Updated: Nov 30, 2022
We are paddling off from the far side of the dam at Lake Winnie this morning and elated to be back on the river after our scheduled break. HUGE and IMMENSE gratitude to you all who have supported us since we started scheming this adventure! And especially to everyone who has helped us get this far and shared their gear, resources, knowledge, time and help to this sacred journey!!
The support we’ve received has made this trip become a reality for us in a truly incredible way, we are honored and grateful to be in community with you all and with the river each in our own ways. Shout out and thanks for supper and gear to Wilderness Inquiry, Camp Menogyn, Brian Dack, Liam DelMain, Paul and Cathy DelMain for the use of our first boat, Nicole Anderson, Ann Skoe, Emily Ford and most recently Sammi Armacost who has graciously shared her canoe with us and Granite Gear that has outfitted us with some lovely new gear.
<3 this is what community looks and feels like. thanks to YALL!
Okay, so here’s what we’ve been up to.
Being off the river was odd at first but also not uncommon in the time I’ve spent on trips and on trail- returning to the place where thats not happening anymore can be a relief at times, and also bring up other things.
After Cory and I spent 12 days on the river, crossing Winnie and Cass Lakes we experienced the generosity of so many river angels along the way. So, leaving the river or putting it on pause wasn’t a moment where I longed for a shower or any particular luxury or norm of living inside. Since our two river angels on Cass Lake, the Coens and the Brandts, we had been generously offered inside places to sleep and dry things, so a bed and being inside didn’t feel like it needed to be on the top of my priority list. But having a change of scene, of company and of rhythm and routine was more jarring than I thought it would be.
One thing remained.
Since leaving Lake Winnie, I can’t help but still feel consumed by its vortex. For a long time it was just water, sky and Cory and I.
It was mesmerizing. I knew it would take a long time; its one of the rivers’ biggest crossings, but I didn’t think it would have such an impact on my mind. For 2 days after leaving, I felt like my heart and mind were still there soaking up that universe of blue, be it of sky or of water.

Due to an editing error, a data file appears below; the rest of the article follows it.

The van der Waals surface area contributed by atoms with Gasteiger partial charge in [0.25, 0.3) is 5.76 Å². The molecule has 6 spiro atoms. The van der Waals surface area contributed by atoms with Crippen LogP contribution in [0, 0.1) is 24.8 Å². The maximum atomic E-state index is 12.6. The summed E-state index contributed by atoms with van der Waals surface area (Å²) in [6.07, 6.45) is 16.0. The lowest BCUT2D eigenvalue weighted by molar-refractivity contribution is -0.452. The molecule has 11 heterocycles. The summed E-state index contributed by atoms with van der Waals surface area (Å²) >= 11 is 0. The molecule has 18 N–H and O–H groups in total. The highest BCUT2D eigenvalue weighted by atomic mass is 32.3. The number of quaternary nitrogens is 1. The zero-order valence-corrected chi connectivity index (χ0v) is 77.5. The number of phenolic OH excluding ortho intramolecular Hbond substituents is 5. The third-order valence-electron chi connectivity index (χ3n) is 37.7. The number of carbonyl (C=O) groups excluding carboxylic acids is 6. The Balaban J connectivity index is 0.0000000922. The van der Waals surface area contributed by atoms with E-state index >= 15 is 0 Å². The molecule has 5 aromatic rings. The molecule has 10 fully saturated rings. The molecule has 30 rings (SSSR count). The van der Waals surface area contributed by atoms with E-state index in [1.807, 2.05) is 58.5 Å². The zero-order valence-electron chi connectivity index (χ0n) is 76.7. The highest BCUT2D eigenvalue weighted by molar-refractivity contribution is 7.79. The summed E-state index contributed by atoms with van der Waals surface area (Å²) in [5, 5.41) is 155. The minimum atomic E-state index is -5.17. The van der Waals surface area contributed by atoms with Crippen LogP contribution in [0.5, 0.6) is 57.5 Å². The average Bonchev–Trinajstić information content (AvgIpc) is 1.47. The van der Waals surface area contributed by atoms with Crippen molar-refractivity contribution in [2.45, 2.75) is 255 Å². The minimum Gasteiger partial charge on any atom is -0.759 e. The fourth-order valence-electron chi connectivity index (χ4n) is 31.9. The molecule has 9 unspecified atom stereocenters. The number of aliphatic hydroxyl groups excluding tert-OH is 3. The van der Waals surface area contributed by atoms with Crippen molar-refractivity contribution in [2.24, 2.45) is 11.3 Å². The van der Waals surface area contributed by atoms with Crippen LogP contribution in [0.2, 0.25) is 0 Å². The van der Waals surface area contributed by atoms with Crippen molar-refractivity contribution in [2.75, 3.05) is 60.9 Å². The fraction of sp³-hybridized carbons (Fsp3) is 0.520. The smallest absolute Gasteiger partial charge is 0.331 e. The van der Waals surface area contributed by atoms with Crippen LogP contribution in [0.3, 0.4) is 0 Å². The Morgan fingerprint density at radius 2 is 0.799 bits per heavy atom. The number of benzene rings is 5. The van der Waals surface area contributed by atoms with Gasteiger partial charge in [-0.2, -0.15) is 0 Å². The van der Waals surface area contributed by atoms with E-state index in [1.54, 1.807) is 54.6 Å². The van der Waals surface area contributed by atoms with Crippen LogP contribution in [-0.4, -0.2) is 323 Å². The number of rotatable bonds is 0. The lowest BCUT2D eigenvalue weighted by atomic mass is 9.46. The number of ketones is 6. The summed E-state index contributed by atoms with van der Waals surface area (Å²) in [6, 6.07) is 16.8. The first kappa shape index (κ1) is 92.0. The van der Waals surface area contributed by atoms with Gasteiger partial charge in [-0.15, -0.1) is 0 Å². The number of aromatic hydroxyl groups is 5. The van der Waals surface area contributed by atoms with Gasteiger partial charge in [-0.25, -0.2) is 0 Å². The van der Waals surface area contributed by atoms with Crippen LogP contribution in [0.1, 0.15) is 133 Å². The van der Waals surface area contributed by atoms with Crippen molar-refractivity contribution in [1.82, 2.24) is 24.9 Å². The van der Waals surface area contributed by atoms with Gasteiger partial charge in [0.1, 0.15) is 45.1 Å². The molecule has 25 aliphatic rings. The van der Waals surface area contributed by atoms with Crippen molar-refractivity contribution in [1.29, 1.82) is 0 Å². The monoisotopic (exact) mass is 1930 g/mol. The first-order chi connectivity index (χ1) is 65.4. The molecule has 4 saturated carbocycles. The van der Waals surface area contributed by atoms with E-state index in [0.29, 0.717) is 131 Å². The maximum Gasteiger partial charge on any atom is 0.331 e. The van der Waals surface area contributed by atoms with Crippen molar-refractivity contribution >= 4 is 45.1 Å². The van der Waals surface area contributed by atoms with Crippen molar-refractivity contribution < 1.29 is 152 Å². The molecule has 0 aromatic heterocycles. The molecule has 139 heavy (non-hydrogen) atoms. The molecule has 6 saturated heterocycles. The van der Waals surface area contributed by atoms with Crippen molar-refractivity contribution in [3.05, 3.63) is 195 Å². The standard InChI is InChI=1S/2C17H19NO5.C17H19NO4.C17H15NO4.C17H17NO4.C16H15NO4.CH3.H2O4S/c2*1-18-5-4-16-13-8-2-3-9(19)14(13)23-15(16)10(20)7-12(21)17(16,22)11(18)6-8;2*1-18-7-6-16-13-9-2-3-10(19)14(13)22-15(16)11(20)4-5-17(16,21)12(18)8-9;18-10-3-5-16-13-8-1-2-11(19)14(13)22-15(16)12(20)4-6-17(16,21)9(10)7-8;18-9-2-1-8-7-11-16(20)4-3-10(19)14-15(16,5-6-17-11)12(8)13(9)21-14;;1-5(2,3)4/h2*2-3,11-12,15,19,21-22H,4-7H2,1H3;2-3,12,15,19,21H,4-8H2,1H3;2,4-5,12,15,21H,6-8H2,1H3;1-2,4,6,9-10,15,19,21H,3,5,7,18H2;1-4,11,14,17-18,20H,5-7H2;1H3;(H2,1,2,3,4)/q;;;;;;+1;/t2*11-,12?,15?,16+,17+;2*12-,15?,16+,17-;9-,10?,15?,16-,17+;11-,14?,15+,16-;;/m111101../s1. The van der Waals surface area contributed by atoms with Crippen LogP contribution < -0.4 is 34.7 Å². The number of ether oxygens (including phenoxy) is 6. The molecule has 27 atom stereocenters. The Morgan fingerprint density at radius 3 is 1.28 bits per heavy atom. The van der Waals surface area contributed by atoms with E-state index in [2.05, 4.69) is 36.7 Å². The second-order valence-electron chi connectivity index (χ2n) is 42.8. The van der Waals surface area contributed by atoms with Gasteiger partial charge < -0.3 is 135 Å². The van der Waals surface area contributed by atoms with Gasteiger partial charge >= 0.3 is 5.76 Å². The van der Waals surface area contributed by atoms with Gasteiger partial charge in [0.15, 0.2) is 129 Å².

After those 2 days my heart, mind, and body all arrived in the same place, except all of a sudden I wasn’t with Cory and we weren’t paddling everyday on the river.
The first 5 days were sacred and tender with the river in her infancy, as Cory would say. I was so grateful that she would remind me and emphasize daily that because having seen and visited different parts of the river at different times, I knew logically that it was true, but thinking about the fact that particularly on our journey this time, paddling our values- we would never see the river be like that ever again.
If you’ve ever heard a river based metaphor- Epictetus or Heraclitus- or one of those ole greek guys may have said something to the extent that rivers are always changing, and are never the same. Anyone else that was here far before the Greeks could tell you that too.
But apart from the logic of moving water and changing ecosystems- there’s something really powerful that seems to connect that logic and also the fact that you need to be present for that. To truly experience something that is always changing, you have to be present for it.
And thats what Cory and I want to do, and so much more. I think the first 5 days were defined in terms of being present for me. Not only emotionally- kind of setting ourselves up for this huge adventure, but also physically because the river takes all these beautiful bends, and turns. It winds through forests, and open wetlands, sacred wild ricing beds, and we had that for 5 days with no bigger or open water until Lake Irving outside Bemidji MN. Because of all the turning, sterning or steering in the back of the boat, could be challenging. But also, because of obstacles. Our 5th day we had lots of obstacles, log jams in fact, is what the map termed it as. We didn’t quite know what to expect. I had paddled this section with my mom in spring of 2018, and it was fall more passable. When Cory and I paddled it, there were countless moments where logs fully blocked the whole channel of the river.
Here’s a time capsule post from a while back that never made it out into the world:
5 days in!
we've spent 5 days on the water and are taking a rest, re-pack and re-stock day in Bemidji and have so much to share. first of all we want to say a huge MUCHISIMAS GRACIAS to all the people who have supported us financially, on social media, and by following our journey- it means so much to do this in community with you all and this is exactly how we dreamt of doing this. so, thank you.